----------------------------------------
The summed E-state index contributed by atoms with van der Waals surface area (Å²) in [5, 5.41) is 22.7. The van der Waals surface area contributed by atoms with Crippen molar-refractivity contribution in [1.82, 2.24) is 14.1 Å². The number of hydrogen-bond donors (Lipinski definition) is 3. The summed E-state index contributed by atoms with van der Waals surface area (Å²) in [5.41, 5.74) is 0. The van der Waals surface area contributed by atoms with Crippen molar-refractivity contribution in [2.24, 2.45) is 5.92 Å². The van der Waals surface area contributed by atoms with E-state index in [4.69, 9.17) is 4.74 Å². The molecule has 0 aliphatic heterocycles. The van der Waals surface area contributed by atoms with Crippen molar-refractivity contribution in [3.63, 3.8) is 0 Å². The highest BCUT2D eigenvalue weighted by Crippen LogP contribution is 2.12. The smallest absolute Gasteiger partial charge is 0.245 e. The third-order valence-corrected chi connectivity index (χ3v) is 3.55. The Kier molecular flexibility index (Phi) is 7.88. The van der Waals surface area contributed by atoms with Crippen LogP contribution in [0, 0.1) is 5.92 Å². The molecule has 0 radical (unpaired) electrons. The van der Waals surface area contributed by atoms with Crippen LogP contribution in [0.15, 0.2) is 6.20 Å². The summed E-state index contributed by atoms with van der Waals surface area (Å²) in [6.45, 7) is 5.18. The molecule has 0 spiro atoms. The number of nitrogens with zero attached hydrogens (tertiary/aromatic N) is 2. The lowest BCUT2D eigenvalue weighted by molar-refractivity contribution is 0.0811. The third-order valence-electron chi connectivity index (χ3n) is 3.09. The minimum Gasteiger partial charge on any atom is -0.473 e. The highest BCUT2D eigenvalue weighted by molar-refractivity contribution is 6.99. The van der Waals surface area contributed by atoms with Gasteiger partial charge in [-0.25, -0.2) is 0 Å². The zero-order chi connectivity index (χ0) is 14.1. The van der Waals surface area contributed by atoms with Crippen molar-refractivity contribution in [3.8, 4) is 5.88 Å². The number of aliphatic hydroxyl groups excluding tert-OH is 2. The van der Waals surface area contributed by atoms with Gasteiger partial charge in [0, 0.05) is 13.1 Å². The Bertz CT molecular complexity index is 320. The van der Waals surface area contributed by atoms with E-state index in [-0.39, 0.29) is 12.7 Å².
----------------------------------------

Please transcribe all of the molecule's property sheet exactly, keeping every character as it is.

The summed E-state index contributed by atoms with van der Waals surface area (Å²) in [5, 5.41) is 22.7. The van der Waals surface area contributed by atoms with Crippen molar-refractivity contribution in [1.82, 2.24) is 14.1 Å². The number of hydrogen-bond donors (Lipinski definition) is 3. The summed E-state index contributed by atoms with van der Waals surface area (Å²) in [5.41, 5.74) is 0. The van der Waals surface area contributed by atoms with Crippen molar-refractivity contribution in [2.24, 2.45) is 5.92 Å². The van der Waals surface area contributed by atoms with E-state index in [4.69, 9.17) is 4.74 Å². The molecule has 0 aliphatic heterocycles. The van der Waals surface area contributed by atoms with Crippen molar-refractivity contribution in [3.63, 3.8) is 0 Å². The highest BCUT2D eigenvalue weighted by Crippen LogP contribution is 2.12. The smallest absolute Gasteiger partial charge is 0.245 e. The third-order valence-corrected chi connectivity index (χ3v) is 3.55. The Kier molecular flexibility index (Phi) is 7.88. The van der Waals surface area contributed by atoms with Crippen LogP contribution in [0, 0.1) is 5.92 Å². The molecule has 0 radical (unpaired) electrons. The van der Waals surface area contributed by atoms with Crippen LogP contribution in [0.15, 0.2) is 6.20 Å². The summed E-state index contributed by atoms with van der Waals surface area (Å²) in [6.45, 7) is 5.18. The molecule has 0 spiro atoms. The number of nitrogens with zero attached hydrogens (tertiary/aromatic N) is 2. The lowest BCUT2D eigenvalue weighted by molar-refractivity contribution is 0.0811. The third-order valence-electron chi connectivity index (χ3n) is 3.09. The minimum Gasteiger partial charge on any atom is -0.473 e. The highest BCUT2D eigenvalue weighted by molar-refractivity contribution is 6.99. The van der Waals surface area contributed by atoms with Gasteiger partial charge in [-0.25, -0.2) is 0 Å². The zero-order chi connectivity index (χ0) is 14.1. The van der Waals surface area contributed by atoms with Crippen molar-refractivity contribution in [3.8, 4) is 5.88 Å². The number of aliphatic hydroxyl groups excluding tert-OH is 2. The van der Waals surface area contributed by atoms with Gasteiger partial charge in [0, 0.05) is 13.1 Å². The Bertz CT molecular complexity index is 320. The van der Waals surface area contributed by atoms with E-state index in [-0.39, 0.29) is 12.7 Å².